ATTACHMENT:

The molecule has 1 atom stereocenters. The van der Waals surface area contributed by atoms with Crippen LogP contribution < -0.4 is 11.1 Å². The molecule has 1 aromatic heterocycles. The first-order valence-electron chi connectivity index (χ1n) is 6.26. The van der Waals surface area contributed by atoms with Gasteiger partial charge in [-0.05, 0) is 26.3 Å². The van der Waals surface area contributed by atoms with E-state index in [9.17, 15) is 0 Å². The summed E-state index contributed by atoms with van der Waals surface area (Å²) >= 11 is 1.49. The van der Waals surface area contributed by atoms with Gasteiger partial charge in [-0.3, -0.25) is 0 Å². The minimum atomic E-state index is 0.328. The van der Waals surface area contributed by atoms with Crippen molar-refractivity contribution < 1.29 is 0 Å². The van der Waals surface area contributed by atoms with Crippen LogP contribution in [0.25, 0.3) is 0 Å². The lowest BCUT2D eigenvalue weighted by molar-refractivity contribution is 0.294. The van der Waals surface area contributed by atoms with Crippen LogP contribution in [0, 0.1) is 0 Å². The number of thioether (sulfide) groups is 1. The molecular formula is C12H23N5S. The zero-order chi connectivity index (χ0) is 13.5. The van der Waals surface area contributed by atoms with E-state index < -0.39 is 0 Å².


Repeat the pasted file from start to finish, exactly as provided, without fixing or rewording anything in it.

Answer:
The molecule has 1 atom stereocenters. The van der Waals surface area contributed by atoms with Crippen LogP contribution < -0.4 is 11.1 Å². The molecule has 1 aromatic heterocycles. The first-order valence-electron chi connectivity index (χ1n) is 6.26. The van der Waals surface area contributed by atoms with Gasteiger partial charge in [-0.05, 0) is 26.3 Å². The van der Waals surface area contributed by atoms with E-state index in [9.17, 15) is 0 Å². The summed E-state index contributed by atoms with van der Waals surface area (Å²) >= 11 is 1.49. The van der Waals surface area contributed by atoms with Gasteiger partial charge in [-0.3, -0.25) is 0 Å². The minimum atomic E-state index is 0.328. The van der Waals surface area contributed by atoms with Crippen molar-refractivity contribution < 1.29 is 0 Å². The van der Waals surface area contributed by atoms with Crippen LogP contribution in [0.25, 0.3) is 0 Å². The lowest BCUT2D eigenvalue weighted by molar-refractivity contribution is 0.294. The van der Waals surface area contributed by atoms with Crippen LogP contribution in [0, 0.1) is 0 Å². The number of thioether (sulfide) groups is 1. The molecular formula is C12H23N5S. The zero-order chi connectivity index (χ0) is 13.5. The van der Waals surface area contributed by atoms with E-state index < -0.39 is 0 Å².